Thursday, February 18, 2010

accidentally like a martyr

It’s a sure thing that by noon everyone has thought at least once of death, if not their own directly, then indirectly and subconsciously, since every death draws that line.

N. was confronted with it first thing in the morning, when she switched on the radio.

P. got a glimpse of it when two teenagers rushed across the street to catch the bus. Alongside the tension, he resented it, as if the boys had dragged him out into the traffic, too. (The boys managed not to be hit by a car.)

T., W. and Wm., and everyone else who went through the train station saw it on the front page of the newspaper.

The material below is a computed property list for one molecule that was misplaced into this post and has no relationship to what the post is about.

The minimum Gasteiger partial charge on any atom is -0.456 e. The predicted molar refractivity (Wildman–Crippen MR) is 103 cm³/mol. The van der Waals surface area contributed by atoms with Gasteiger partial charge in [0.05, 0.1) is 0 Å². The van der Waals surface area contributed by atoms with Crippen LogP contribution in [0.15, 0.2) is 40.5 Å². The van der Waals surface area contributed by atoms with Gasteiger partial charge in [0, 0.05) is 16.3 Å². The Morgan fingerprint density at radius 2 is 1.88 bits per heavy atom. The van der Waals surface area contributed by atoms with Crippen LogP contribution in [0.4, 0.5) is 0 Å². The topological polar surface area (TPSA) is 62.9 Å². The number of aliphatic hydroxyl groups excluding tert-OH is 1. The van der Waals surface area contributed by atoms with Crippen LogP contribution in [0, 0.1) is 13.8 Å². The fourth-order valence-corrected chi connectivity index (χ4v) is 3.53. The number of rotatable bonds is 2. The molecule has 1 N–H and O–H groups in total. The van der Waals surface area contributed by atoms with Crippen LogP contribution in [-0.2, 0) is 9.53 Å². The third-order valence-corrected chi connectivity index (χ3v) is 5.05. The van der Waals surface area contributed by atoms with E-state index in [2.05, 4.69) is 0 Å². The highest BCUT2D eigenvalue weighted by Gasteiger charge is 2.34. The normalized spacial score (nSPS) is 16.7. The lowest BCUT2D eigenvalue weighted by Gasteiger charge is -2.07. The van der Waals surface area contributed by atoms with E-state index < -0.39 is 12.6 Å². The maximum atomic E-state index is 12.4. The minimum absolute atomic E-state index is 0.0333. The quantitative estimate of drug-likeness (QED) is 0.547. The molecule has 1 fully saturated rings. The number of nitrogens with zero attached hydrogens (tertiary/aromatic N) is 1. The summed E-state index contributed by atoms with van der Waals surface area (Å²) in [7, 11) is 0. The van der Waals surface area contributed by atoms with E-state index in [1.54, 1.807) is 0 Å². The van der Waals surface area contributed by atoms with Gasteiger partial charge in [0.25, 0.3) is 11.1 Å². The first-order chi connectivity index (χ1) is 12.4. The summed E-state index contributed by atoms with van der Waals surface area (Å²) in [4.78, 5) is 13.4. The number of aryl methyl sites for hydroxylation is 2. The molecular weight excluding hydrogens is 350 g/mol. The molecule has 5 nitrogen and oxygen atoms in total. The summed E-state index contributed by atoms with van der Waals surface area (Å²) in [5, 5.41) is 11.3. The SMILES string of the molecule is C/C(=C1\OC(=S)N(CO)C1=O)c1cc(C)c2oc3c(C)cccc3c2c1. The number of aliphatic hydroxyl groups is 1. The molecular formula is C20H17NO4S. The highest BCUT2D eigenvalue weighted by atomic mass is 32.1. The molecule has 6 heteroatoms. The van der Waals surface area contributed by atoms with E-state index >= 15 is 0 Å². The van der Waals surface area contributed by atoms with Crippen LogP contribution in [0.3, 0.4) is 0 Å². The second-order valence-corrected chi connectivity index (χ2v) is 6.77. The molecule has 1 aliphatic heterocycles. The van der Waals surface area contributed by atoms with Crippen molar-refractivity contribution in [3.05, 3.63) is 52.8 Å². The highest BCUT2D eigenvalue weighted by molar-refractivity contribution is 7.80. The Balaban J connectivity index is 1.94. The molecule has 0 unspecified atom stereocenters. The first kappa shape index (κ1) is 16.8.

U. read about a character’s suicide in the chapter she finished on the subway to work.

O., the office hypochondriac, thought of it at least three times, always directly and without embellishment.

S. put it out of his mind when he killed a couple fruit flies in the kitchen, which he considered his right to do.

E. had to deal with it when he read about the Georgian luger who crashed, and again when he saw a photo of the mother mourning, and wondered if death would have her, too.


Kass said...

Harshly relevant.

Kathleen said...

This will be with me all day.

Ron. said...

Death Is Like The Floor

Death is like the floor
in a hotel’s tiled men’s room:
the one-by-one inch squares
that no one ever notices,
the hard repeated pattern
that no one ever notices
until a tile is missing
and it’s you.

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